Travel Report: Cambodia Landmine Museum.
Cambodia Landmine Museum.
Take even a rudimentary look into the history of Cambodia and before long you’ll find yourself entering the tragic world of the landmine. During decades of war, experts say at least six million landmines found their way into Cambodian soil. Moreover, these evil devices have been responsible for the deaths and injuries of over 64.000 people.
In Siem Reap, several sites dedicate themselves to educating people about Cambodia’s landmine problem. One focuses on the amazing, lifesaving rats at APOPO Humanitarian Demining. Another recommended spot is Cambodia Landmine Museum, a war exhibit, art gallery and relief centre.
The museum provides an overview of Cambodia’s landmine troubles through the perspective of Aki Ra, one of the country’s most inspirational figures. His life story is an incredible one. The kind of tale that could, you suspect, get snapped up and brought to the big screen by Oliver Stone.
Cambodia Landmine Museum.
Aki Ra was just five years old when his parents lost their lives in a landmine explosion. Living wild in the jungle, he was found by the Khmer Rouge and forced into labour as a child soldier. By the age of twelve he’d become an experienced and skilled fighter capable of laying up to a thousand landmines a day.
Consequently, Aki Ra found himself bouncing between various military units during years of chaos in Cambodia. In 1978 he fell into the hands of the invading Vietnamese Army. Later, he served in the newly formed Kampuchean People’s Revolutionary Armed Forces.
When peace finally came to Cambodia in the early 1990s, he had experienced years of the devastation caused by landmines. Determined to make amends for his troubled past, he got a job as a deminer with The United Nations. He later returned to his home province, Siem Reap, where he spent his days disarming and removing mines.
He carried out his work using little more than a pocket knife and neglected to wear any protective clothing. For funding, he sold empty mine casings as scrap, building up a private collection. Much of this haul now sits on display in the Landmine Museum.
The Incredible Story of Aki Ra.
As word spread about his great deeds, people from all over the country would come to see his casings. Eventually, foreign tourists began appearing! Thus Aki Ra came up with the idea of opening an official museum.
The bulk of the museum’s casing collection lies stacked in this glass hut in the garden pond. Furthermore, there are piles gathering dust and cobwebs in a sizeable exhibit towards the back of the compound. You can even touch them if you wish.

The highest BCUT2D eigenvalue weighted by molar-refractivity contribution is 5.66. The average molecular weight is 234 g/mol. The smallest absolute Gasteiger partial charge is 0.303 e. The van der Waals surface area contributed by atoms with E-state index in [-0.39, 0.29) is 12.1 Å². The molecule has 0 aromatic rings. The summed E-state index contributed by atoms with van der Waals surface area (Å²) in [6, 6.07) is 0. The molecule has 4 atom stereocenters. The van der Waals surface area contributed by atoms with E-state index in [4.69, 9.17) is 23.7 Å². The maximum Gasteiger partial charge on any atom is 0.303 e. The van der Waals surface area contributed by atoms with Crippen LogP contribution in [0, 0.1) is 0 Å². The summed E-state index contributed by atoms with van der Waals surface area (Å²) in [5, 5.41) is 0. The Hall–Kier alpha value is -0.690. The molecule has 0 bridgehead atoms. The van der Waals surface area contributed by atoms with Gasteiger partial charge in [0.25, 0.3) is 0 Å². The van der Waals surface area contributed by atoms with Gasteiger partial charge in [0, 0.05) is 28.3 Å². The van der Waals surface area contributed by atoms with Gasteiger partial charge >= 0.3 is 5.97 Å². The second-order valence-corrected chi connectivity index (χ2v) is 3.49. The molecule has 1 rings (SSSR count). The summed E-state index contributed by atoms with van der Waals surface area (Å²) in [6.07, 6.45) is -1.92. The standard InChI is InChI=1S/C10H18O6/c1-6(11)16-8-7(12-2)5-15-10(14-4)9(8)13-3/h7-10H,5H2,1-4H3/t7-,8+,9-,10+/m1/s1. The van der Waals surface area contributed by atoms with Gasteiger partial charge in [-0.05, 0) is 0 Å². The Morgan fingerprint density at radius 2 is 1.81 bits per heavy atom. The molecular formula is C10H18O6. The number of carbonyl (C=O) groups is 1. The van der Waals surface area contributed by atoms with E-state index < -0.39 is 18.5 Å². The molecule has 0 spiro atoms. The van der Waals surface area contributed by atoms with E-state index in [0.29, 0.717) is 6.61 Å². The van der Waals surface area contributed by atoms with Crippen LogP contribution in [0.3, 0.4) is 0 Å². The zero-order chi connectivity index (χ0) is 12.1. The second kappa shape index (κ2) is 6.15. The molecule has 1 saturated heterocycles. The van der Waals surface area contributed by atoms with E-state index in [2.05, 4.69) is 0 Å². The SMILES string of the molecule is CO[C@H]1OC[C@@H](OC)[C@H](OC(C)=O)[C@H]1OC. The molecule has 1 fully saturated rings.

Landmines are designed to maim rather than outright kill. As a result, Cambodia now has a community of amputees believed to be around forty thousand people. As the museum developed, it also incorporated a rescue centre for children who’d lost limbs.
Cambodia Landmine Museum.
Personally discovered by Aki Ra, a number of Siem Reap’s so-called “landmine kids” lived here and even received an education in a custom built classroom. It’s impossible not to be moved by some of the stories on display.
Thankfully, the museum no longer needs to operate as a rescue centre and the last landmine child left in 2012. The old rescue centre now serves as living quarters for the museum staff and their families.
The museum certainly doesn’t hold back in its visual depictions of what landmines can do to people. In fact, visitors may find the experience overwhelming, from terrifying photos of victims to grisly paintings created by local artists.
It also showcases a large amount of weapons, artillery and military uniforms found during demining projects.
Exploring Siem Reap.
While we were exploring, Sladja and I got to meet Bill Morse, CLM’s International Project Manager. He established The Landmine Relief Fund, an American charity that supports the museum and ensures Aki Ra no longer has to clear landmines on his own with minimal equipment and zero safety gear.
Bill was really friendly and gave us a little insight into the many difficulties of securing funding year after year. Then came the chaotic financial climate of COVID-19, which made his job even harder if not virtually impossible. Feeling suitably inspired, we left a small donation and bought a Cambodia Landmine Museum t-shirt from the onsite store.
As for Aki Ra, he still clears landmines to this day as the leader of a committed team. He has received numerous accolades, both domestically and internationally, including a CNN Hero Award.
Unfortunately, the museum temporarily closed its doors in March 2020 due to the Coronavirus crisis. As I republish this piece, over two years later, it seems the museum has reopened, which is fantastic news. For more info, head to the official website.
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